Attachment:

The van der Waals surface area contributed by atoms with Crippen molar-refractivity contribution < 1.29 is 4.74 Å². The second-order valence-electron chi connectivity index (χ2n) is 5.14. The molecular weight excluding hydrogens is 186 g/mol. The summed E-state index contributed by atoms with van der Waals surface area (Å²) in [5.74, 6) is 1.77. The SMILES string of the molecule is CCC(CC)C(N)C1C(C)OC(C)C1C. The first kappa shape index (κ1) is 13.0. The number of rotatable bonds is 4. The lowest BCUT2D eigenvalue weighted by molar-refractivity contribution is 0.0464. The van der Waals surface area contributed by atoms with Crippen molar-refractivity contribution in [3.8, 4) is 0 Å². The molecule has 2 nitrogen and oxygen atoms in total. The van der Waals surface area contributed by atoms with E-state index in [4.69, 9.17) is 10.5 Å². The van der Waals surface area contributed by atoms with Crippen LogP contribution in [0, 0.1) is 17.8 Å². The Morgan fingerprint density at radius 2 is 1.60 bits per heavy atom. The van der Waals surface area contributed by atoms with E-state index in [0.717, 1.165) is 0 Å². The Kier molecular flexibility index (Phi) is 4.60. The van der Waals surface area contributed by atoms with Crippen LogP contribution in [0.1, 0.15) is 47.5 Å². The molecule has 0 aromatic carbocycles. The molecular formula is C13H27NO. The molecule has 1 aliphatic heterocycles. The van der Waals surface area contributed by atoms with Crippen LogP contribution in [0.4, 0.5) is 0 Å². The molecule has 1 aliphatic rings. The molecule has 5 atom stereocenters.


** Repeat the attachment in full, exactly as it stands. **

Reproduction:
The van der Waals surface area contributed by atoms with Crippen molar-refractivity contribution < 1.29 is 4.74 Å². The second-order valence-electron chi connectivity index (χ2n) is 5.14. The molecular weight excluding hydrogens is 186 g/mol. The summed E-state index contributed by atoms with van der Waals surface area (Å²) in [5.74, 6) is 1.77. The SMILES string of the molecule is CCC(CC)C(N)C1C(C)OC(C)C1C. The first kappa shape index (κ1) is 13.0. The number of rotatable bonds is 4. The lowest BCUT2D eigenvalue weighted by molar-refractivity contribution is 0.0464. The van der Waals surface area contributed by atoms with Crippen molar-refractivity contribution in [3.8, 4) is 0 Å². The molecule has 2 nitrogen and oxygen atoms in total. The van der Waals surface area contributed by atoms with E-state index in [4.69, 9.17) is 10.5 Å². The van der Waals surface area contributed by atoms with Crippen LogP contribution in [0, 0.1) is 17.8 Å². The Morgan fingerprint density at radius 2 is 1.60 bits per heavy atom. The van der Waals surface area contributed by atoms with E-state index in [0.717, 1.165) is 0 Å². The Kier molecular flexibility index (Phi) is 4.60. The van der Waals surface area contributed by atoms with Crippen LogP contribution in [0.1, 0.15) is 47.5 Å². The molecule has 0 aromatic carbocycles. The molecular formula is C13H27NO. The molecule has 1 aliphatic heterocycles. The van der Waals surface area contributed by atoms with Crippen LogP contribution in [0.4, 0.5) is 0 Å². The molecule has 1 aliphatic rings. The molecule has 5 atom stereocenters.